By reading the bar code, scientists can separate stem cells from their more advanced descendants ?progenitor cells that already are committed to becoming one type of blood cell. The secret, according to U-M scientists, is to look for the presence or absence of cell surface receptor proteins expressed by a family of genes called SLAM.
Scientists knew that the 10 or 11 genes in the SLAM family helped regulate the development and activation of white blood cells called lymphocytes, but no one knew they also were associated with hematopoietic stem cells.
"SLAM is the first family of receptors whose patterns of gene expression can be used to precisely distinguish hematopoietic stem cells from progenitor cells, and to identify stem cells in tissue sections," says Sean Morrison, Ph.D., an associate professor of internal medicine and of cell and development biology in the U-M Medical School and a Howard Hughes Medical Institute investigator.
Results of the research study will be published in the July 1 issue of Cell.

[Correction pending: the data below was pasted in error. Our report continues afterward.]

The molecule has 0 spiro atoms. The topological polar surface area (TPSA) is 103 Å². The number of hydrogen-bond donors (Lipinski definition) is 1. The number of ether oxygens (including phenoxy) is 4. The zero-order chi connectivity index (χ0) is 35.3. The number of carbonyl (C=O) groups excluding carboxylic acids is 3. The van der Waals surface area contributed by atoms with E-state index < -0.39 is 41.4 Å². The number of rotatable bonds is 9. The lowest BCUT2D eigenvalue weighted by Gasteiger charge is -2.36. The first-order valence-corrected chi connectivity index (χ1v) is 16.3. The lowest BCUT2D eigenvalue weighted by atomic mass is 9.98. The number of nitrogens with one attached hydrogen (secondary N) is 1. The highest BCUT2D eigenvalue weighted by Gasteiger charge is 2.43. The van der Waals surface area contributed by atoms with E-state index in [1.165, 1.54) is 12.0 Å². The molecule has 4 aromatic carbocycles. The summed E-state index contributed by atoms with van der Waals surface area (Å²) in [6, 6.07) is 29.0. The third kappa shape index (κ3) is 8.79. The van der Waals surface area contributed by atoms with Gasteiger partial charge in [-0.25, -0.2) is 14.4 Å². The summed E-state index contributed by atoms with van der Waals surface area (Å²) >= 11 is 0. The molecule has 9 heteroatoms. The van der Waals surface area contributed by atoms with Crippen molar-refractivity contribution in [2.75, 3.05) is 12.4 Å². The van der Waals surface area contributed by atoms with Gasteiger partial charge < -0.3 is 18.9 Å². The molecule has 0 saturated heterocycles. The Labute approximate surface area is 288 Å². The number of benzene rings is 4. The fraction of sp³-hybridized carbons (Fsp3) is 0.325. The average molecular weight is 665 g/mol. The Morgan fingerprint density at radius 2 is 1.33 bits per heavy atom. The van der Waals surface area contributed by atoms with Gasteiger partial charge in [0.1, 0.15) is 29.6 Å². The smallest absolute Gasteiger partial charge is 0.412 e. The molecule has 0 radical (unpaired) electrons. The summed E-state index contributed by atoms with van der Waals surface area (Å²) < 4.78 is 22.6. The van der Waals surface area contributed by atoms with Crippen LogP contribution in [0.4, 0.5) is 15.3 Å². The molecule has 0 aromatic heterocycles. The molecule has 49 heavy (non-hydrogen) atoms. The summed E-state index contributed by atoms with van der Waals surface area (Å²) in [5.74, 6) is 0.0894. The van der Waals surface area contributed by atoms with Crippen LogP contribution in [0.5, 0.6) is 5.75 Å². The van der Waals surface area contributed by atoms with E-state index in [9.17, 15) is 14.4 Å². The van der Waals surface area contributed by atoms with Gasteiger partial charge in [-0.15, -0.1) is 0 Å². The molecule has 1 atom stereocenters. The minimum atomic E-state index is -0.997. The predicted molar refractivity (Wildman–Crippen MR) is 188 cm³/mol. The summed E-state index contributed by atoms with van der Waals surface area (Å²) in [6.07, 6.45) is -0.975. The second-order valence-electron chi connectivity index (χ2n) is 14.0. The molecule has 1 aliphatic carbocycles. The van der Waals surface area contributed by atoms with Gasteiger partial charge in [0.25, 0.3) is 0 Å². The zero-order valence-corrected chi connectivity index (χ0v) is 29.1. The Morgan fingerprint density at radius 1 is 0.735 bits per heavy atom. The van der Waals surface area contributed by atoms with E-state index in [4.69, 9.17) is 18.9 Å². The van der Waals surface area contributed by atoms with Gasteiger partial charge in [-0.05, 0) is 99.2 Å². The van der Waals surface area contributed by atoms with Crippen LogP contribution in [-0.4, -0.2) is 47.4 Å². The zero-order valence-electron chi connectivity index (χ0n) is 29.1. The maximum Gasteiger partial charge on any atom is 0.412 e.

The discovery will be valuable to scientists working in the rapidly advancing field of stem cell science. Currently, scientists must search for many different markers and use complex procedures to separate rare hematopoietic stem cells, or HSCs, from other cells in a blood sample. Using SLAM markers will streamline the process considerably, says Mark J. Kiel, a student in the U-M Medical School's M.D./Ph.D. program who is co-first author of the study.
"The classical markers work, but they are complex and it takes a high level of skill to obtain a pure sample of HSCs," Kiel says. "We showed that using just two SLAM marker
Source:University of Michigan Health System